Barry Smith was brilliant, we knew that.  It wasn't a surprise when Conan sales dropped after BWS left.  It was Barry Smith at his best.  The guys that took over for him were great, but they weren't BWS.  Neal Adams was incredibly brilliant on GL/GA.  It was so daring.  Warlock was popular and lots of people loved it, but my customers didn't like it, so neither did I.  X-Men, the ABC [Austin, Byrne, Claremont] run is what we called it; the art was brilliant, Austin made Byrne look like a genius.  Gwen Stacy… we knew that was a big deal.  It took us a few months for us to get that traded in; I might have even had a few that I brought from AR.

Sough after books in the early years were: BWS Conan, 1st App of Mary Jane Watson (ASM 42), Brand new and early X-Men have always been strong where I've been selling comics.

I have an impression from talking to you on twitter that Rock Bottom buys & sells vintage comics (I'm a vintage collector myself), and of course, through the 70s and 80s, back issues were a major component of the business of most shops.  I'm always curious to hear retailer tales about collections bought and sold.  I'd bet Rock Bottom has had some cool books pass through its doors since 1973.  Any interesting tales of key books or collections bought and sold?

1st collection I bought was a complete (through current) run of BWS Conan and early X-Men.  I've owned about 5 Amazing Spider-Man 1's, 6 Amazing Fantasy 15's and about 5 X-Men 1's.  And only one of those X-Men 1's was amazing.  I mean it was stunning and I sold it for full guide at the time: $600.  I invested quite a bit in Disney over the years as they went up year after year.  And then they quit.  One day I had this valuable old golden age book come in, I don't remember what it was now.  At the time it booked for about $1500, I had the book for less than a day.  I sold it for $800, but I doubled my money on it.  Like I said, I'm a peddler.

We did gain access to a great consignment collection in the past few years that originally came mostly from me.  He bought some other places, but it mostly came from Rock Bottom.

Rock Bottom has seen all of the direct market's boom and bust cycles: The mid-1980s b&w indy comics boom, the early 90s boom with Image, Valiant, (and strong DC and Marvel), and the seemingly-inevitable declines after those major peaks.  And of course, a long lull in the 2000s that the industry is climbing out of right now.  Many retailers left the business in the wake of some of the major declines, which is why it's so incredibly rare to have brick and mortar stores that have been open 40 years.  How has Rock Bottom successfully navigated a market that is often so difficult?

The b&w boom became the b&w glut.  And we lost a lot of stores over it.  Cerebus and TMNT were both brilliant for the time.  Cerebus was stunningly brilliant.  Jeff Smith, with Bone and Terry Moore are more current works in the format, but they're still great.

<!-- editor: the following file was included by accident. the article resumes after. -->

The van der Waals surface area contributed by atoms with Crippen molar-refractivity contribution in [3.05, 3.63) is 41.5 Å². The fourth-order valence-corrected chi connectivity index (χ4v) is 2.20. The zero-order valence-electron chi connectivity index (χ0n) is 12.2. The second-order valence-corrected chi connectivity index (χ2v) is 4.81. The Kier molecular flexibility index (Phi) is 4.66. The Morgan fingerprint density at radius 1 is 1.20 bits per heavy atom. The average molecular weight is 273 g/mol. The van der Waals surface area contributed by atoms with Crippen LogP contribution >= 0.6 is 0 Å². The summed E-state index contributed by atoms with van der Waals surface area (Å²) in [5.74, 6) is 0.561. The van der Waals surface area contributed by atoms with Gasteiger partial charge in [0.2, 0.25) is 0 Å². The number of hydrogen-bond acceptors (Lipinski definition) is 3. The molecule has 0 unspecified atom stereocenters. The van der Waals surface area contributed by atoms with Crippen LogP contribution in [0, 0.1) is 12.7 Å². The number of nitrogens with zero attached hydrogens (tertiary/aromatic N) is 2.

The early 90's were for the speculators. And when they decided they couldn't unload full cases of Valiants and X-Factors and whatever, it dropped.  And when it went it destroyed the comic book and baseball card market.  The way I got around that is not because we weren't hurt, we were just too stubborn to quit.  I wasn't making any money and I still don't make a significant amount of money,but I'm really happy that I don't have to work for someone else.  I've also not been shy about supplementing the comics with games.  We've got a lot of other great retailers in the game market here and we have a really good relationship with them.

Which brings us to the future: We've seen a couple of comic retail storefront operations that had been open since the 70s close in recent times (perhaps most notably, the Lone Star chain selling its last 2 brick and mortar locations recently).  Change is in the air with the advent of digital, but there's plenty of optimism at all levels of the business as well.  What's the future of comics retail from the perspective of a store that has been open for 40 years?

I don't do the future so well or I wouldn't have sold a 9.6 X-Men 1 for $600!  I think we're ok for a few years.  Digital may eventually overtake paper, but I don't think it's in my or your lifetime. It may cut it back, you know? Really, the only management skill I have is to identify somebody with talent and then hire them, pay them and get the hell out of their way.

Our plan for the future is this: we're just going to do what we've always done, change.  We'll adjust, expand this, and trim that.  Back issues are a great example of that.  Over the long haul back issues have never been a hugely profitable item, but they've always been what the people have been in looking for.  Back issues are part of what makes it such a neat place.

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Mark SeifertAbout Mark Seifert

Co-founder and Creative director of Bleeding Cool parent company Avatar Press. Bleeding Cool Managing Editor, tech and data wrangler. Machine Learning hobbyist. Vintage paper addict.